Cora Cressey Crow


John Muir


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[3]John Gilfin had ye but eaten flap-jack for breakfast, you nier had feared to part company from your steed,"secure in this knowledge we galloped on, drawing rein as we passed The California with its beautiful granites and natures own frescoing then on again reaching Aspen Valley at four-thirty, our Sancho having arrived an hour before, Ah Louis, "blessed be his name," had, I record it with joy, made gorgeous preparations to entertain four stomachs! We suffered no ill-effects from our forty-mile ride which is not surprising for Holmes says and we agree with him that "saddle-leather is preferable to sole-leather. One's hepar, or, in vulgar language, liver, goes up and down like the dasher of a churn, in the midst of the other vital arrangements, at every step of a trotting horse. The brains also are shaken up like coppers in a money box." (N. B. My Pegasus was a trotter, so if this is rather muddled, attribute it to the fact that my brains were a bit much disturbed--not to any real deficiency for believe me, seven years at Mills seminary, [nie?] College, is guaranteed not only to cultivate to the fullest extent what brains one possesses, but to supply them when a deficiency occurs! I do not quite understand when you say "Mrs. Muir went to Mills seeking knowledge" know that those of us who went there with that end in view found that it was like [illegible]dy's Kingdom of Heaven, "to be had for the asking" it was a pity that "little Johnny Muir" ever lost his flannel petticoat, otherwise he too might have gone to Mills! But because of this do not spend your life in a vain regret, none of us can have all of the good things of life and I think, to be earnest, that you have your share, but I cannot find it in my heart to envy you, for you paid a heavy price for it. Now here's a bit of gossip. There was a dinner party the other night and Mrs. Crow was there, in all her glory, the magpie who, as usual, was listening at the window told me she imagined that she was entertaining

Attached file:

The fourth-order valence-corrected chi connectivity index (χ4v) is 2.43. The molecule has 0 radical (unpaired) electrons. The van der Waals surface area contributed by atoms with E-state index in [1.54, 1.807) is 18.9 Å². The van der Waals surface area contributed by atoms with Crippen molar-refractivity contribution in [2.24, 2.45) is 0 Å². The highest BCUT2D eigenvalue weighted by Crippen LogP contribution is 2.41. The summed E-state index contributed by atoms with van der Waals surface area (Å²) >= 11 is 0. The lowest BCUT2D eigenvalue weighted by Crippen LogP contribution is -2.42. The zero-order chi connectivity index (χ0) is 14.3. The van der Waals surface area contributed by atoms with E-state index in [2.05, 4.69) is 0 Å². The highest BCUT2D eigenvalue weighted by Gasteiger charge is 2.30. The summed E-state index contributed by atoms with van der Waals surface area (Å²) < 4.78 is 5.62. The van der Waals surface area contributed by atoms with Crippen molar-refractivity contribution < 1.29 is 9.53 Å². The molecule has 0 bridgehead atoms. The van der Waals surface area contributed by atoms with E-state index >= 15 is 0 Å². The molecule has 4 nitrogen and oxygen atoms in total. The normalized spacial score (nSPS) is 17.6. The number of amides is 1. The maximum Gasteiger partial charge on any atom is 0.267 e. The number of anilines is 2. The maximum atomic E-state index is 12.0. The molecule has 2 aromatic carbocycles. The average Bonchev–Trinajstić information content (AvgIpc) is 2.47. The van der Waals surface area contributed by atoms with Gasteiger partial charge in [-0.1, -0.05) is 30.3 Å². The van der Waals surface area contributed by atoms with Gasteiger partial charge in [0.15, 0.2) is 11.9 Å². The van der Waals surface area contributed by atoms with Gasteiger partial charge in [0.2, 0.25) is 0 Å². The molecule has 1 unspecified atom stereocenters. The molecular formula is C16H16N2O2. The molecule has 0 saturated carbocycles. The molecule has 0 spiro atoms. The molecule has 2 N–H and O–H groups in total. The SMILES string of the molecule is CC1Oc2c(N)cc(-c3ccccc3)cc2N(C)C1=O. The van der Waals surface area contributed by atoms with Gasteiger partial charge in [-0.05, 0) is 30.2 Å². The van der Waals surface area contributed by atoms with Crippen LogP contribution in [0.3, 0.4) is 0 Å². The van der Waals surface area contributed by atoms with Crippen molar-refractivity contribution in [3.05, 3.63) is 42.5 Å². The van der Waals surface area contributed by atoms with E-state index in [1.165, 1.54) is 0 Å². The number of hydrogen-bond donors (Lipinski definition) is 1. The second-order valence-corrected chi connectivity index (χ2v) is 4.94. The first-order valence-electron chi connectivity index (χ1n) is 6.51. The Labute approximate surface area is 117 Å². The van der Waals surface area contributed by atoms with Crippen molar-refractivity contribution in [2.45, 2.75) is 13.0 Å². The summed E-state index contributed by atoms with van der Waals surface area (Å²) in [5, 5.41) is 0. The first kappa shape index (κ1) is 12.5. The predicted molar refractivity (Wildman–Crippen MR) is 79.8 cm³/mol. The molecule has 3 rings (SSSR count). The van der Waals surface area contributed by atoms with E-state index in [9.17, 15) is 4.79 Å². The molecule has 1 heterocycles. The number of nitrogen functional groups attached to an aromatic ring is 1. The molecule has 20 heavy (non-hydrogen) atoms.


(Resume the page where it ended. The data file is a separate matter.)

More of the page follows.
Crow's Landing [Calif]

Date Original

circa [1895 Sep]


Original letter dimensions: 20 x 25 cm.

Resource Identifier


File Identifier

Reel 08, Image 1205

Copyright Statement

Some letters written to John Muir may be protected by the U.S. Copyright Law (Title 17, U.S.C.). Transmission or reproduction of materials protected by copyright beyond that allowed by fair use requires the written permission of the copyright owners. Responsibility for any use rests exclusively with the user.

Owning Institution

University of the Pacific Library Holt-Atherton Special Collections. Please contact this institution directly to obtain copies of the images or permission to publish or use them beyond educational purposes.

Page Number

Page 2


John Muir, correspondence, letters, author, writing, naturalist, California, correspondent, mail, message, post, exchange of letters, missive, notes, epistle